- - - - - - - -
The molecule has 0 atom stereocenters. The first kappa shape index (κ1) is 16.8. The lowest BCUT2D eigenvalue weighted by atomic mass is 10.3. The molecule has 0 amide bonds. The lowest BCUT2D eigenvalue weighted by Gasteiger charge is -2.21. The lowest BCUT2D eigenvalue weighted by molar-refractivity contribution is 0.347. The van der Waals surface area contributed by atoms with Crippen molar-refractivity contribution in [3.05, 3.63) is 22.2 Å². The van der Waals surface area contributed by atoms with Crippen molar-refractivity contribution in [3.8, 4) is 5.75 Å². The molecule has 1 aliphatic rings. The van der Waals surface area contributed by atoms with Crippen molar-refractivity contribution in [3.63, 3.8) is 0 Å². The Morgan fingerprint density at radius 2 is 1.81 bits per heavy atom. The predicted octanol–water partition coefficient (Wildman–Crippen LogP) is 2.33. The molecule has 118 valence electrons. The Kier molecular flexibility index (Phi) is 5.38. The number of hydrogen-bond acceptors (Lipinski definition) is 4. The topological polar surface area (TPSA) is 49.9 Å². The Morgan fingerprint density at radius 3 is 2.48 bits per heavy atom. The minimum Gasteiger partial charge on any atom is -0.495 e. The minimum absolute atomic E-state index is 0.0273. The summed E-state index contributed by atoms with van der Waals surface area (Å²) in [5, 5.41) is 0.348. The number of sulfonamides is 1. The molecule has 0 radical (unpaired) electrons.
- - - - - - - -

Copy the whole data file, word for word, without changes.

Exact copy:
The molecule has 0 atom stereocenters. The first kappa shape index (κ1) is 16.8. The lowest BCUT2D eigenvalue weighted by atomic mass is 10.3. The molecule has 0 amide bonds. The lowest BCUT2D eigenvalue weighted by Gasteiger charge is -2.21. The lowest BCUT2D eigenvalue weighted by molar-refractivity contribution is 0.347. The van der Waals surface area contributed by atoms with Crippen molar-refractivity contribution in [3.05, 3.63) is 22.2 Å². The van der Waals surface area contributed by atoms with Crippen molar-refractivity contribution in [3.8, 4) is 5.75 Å². The molecule has 1 aliphatic rings. The van der Waals surface area contributed by atoms with Crippen molar-refractivity contribution in [3.63, 3.8) is 0 Å². The Morgan fingerprint density at radius 2 is 1.81 bits per heavy atom. The predicted octanol–water partition coefficient (Wildman–Crippen LogP) is 2.33. The molecule has 118 valence electrons. The Kier molecular flexibility index (Phi) is 5.38. The number of hydrogen-bond acceptors (Lipinski definition) is 4. The topological polar surface area (TPSA) is 49.9 Å². The Morgan fingerprint density at radius 3 is 2.48 bits per heavy atom. The minimum Gasteiger partial charge on any atom is -0.495 e. The minimum absolute atomic E-state index is 0.0273. The summed E-state index contributed by atoms with van der Waals surface area (Å²) in [5, 5.41) is 0.348. The number of sulfonamides is 1. The molecule has 0 radical (unpaired) electrons.